Government to heighten pursuit of Genocide fugitives

All Genocide fugitives will be brought to book no matter how long it takes, Chief Justice Sam Rugege has said. Prof Rugege was speaking Thursday at the laying of a foundation stone for the construction of the High Court Chamber for International Crimes and Nyanza High Court in Southern Province.
Amb. Cuelenaere (L) and Prof Rugege  (2nd left) are showed to the site of the court premises in Nyanza Distict yesterday. (Courtesy)
Amb. Cuelenaere (L) and Prof Rugege (2nd left) are showed to the site of the court premises in Nyanza Distict yesterday. (Courtesy)

All Genocide fugitives will be brought to book no matter how long it takes, Chief Justice Sam Rugege has said.

Prof Rugege was speaking Thursday at the laying of a foundation stone for the construction of the High Court Chamber for International Crimes and Nyanza High Court in Southern Province.

“We have built a court for all Genocide fugitives and other people who committed crimes against humanity. No fugitive from justice should be allowed to live with impunity. Justice will prevail, it’s either you are found guilty and punished or found innocent and set free. It is in their interest to ensure that the burden of being suspects is not on their back forever,” Prof Rugege said.

“Those who are denying and minimising the Genocide are wasting their energy,” he added.

The court will focus on particular cases, including Genocide crimes, especially those involving fugitives who are in foreign countries, and other cross-border crimes.

The court is being constructed on a 3-hectare piece of land in Rwesero Cell, Busasamana Sector in Nyanza District, at the spot where King Mutara Rudahigwa III would open court to publicly handle complicated cases.

It is also conveniently located as it is close to Mpanga Correctional Centre, which houses with people convicted of international crimes.

Rwanda on course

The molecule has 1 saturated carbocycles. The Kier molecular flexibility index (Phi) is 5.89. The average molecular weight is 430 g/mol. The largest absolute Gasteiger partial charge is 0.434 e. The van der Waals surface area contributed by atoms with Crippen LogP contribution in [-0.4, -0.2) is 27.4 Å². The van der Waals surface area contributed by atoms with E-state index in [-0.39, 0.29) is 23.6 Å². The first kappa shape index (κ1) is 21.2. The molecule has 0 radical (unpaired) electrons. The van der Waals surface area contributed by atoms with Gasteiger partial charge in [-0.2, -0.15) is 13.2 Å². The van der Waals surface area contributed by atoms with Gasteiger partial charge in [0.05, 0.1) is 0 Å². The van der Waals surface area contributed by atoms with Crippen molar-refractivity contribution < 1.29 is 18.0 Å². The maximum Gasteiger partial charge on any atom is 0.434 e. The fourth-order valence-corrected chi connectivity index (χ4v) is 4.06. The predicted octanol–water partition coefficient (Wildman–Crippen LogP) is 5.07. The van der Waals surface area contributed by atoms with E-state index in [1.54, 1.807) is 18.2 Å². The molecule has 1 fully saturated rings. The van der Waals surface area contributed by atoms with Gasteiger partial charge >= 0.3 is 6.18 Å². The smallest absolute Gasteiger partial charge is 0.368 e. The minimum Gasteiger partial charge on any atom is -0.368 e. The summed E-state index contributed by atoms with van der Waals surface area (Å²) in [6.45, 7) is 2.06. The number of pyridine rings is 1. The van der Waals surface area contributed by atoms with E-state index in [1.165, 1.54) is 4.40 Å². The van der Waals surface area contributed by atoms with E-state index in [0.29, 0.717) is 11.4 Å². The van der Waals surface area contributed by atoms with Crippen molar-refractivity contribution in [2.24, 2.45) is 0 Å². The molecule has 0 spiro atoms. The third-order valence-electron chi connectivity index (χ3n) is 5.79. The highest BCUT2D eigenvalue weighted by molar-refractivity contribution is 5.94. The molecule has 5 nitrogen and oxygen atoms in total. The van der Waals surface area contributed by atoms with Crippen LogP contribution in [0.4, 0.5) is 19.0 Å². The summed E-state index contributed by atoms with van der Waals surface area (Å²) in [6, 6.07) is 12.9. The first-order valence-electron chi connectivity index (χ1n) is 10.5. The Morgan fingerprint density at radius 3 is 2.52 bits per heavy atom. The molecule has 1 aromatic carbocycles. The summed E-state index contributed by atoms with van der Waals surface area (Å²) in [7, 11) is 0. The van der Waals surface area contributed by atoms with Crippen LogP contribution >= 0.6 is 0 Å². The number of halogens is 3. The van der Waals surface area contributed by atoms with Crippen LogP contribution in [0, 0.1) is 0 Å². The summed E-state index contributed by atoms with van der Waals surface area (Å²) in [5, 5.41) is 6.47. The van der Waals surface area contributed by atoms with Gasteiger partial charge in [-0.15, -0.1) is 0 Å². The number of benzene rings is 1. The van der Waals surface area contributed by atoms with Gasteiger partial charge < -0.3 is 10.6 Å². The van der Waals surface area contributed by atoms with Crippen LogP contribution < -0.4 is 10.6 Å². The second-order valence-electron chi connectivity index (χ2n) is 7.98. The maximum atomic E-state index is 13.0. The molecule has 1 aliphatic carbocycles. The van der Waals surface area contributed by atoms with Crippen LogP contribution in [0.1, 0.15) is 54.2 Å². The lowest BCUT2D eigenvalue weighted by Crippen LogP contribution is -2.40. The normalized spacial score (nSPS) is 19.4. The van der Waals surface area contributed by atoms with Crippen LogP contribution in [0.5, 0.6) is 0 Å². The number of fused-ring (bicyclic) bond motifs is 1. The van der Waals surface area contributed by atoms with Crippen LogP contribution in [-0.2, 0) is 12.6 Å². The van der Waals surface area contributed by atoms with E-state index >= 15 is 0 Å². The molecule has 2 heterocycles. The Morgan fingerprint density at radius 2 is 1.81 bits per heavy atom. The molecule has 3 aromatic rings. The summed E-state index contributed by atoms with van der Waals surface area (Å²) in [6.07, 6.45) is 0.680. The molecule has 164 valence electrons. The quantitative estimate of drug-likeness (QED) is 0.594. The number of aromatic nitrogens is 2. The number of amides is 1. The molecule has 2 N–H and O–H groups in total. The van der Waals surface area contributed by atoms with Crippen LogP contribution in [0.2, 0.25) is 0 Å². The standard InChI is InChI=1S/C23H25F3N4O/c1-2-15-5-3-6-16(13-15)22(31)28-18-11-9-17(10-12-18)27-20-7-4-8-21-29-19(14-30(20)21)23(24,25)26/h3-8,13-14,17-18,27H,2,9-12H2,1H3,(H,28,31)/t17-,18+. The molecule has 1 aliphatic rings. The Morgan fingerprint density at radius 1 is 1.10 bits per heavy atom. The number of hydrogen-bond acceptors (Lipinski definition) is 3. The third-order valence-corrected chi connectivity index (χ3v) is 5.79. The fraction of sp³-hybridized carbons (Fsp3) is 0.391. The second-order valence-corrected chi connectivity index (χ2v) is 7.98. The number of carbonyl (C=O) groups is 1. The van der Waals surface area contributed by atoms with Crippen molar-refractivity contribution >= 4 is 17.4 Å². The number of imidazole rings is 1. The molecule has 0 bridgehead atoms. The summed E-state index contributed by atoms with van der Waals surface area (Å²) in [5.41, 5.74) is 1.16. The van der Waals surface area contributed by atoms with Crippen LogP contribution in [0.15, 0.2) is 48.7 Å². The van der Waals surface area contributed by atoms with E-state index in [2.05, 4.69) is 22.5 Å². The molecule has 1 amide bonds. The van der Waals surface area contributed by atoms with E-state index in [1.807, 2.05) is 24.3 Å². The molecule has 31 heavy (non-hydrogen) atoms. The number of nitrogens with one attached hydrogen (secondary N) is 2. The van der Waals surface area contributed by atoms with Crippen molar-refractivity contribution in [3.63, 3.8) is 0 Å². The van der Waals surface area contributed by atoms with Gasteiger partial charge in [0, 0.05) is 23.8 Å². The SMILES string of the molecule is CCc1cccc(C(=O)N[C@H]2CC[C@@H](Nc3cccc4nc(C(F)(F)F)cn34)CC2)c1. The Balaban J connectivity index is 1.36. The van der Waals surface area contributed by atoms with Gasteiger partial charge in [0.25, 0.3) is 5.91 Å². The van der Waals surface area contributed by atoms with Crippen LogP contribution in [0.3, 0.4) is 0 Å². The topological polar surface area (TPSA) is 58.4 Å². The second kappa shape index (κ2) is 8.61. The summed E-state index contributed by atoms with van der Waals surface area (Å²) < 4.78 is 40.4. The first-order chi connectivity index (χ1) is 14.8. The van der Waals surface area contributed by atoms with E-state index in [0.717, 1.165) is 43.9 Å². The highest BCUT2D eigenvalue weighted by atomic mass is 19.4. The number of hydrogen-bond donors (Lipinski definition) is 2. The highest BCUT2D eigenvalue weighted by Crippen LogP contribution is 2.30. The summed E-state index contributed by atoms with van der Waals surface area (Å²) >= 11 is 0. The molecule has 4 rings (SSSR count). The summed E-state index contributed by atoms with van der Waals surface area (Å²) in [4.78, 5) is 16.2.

The new court building, worth Rw1.8 billion, is expected to be complete within 15 months.

Prof Rugege said the country is satisfied with the progress of justice ever since the 2003 reforms, which is partly evidenced by the number of fugitives extradited for trial in Rwanda from the ICTR, Europe and America.

He warned saboteurs of the Rwandan justice system that they will fail.

“There are people who want to tarnish the image of our judiciary with the purpose of discouraging more countries from sending more suspects to be tried in Rwanda,” Rugege said.

“Others try to delay court processes so that an impression is created that we are unable to handle those cases with international dimensions. However, we assure such people that justice will be done in conformity with international standards.”

John Bosco Siboyintore, the head of Genocide Fugitives Tracking Unit, said so far, there are 294 arrest warrants that Rwanda has sent to various countries

He added that there were three appeal cases in residual mechanism of the ICTR: Felicien Kabuga, Protais Mpiranya and Augustin Bizimana.

Five deported or extradited Genocide fugitives are being tried by a Special Chamber of the Hight Court.

The Kingdom of Netherlands has been helping Rwanda in various judicial areas for about 20 years, including training judges and prosecutors as well as funding the construction of courts.

The Dutch ambassador  to Rwanda, Leoni Cuelenaere, said the new court project was intended to strengthen the capacity of Rwanda’s prosecution, especially for Genocide cases.

“Never forget that Genocide is the worst crime we have in any legal system. The programme will enhance operational capacity and strengthen the Genocide fugitive tracking unit,” Amb. Cuelenaere said

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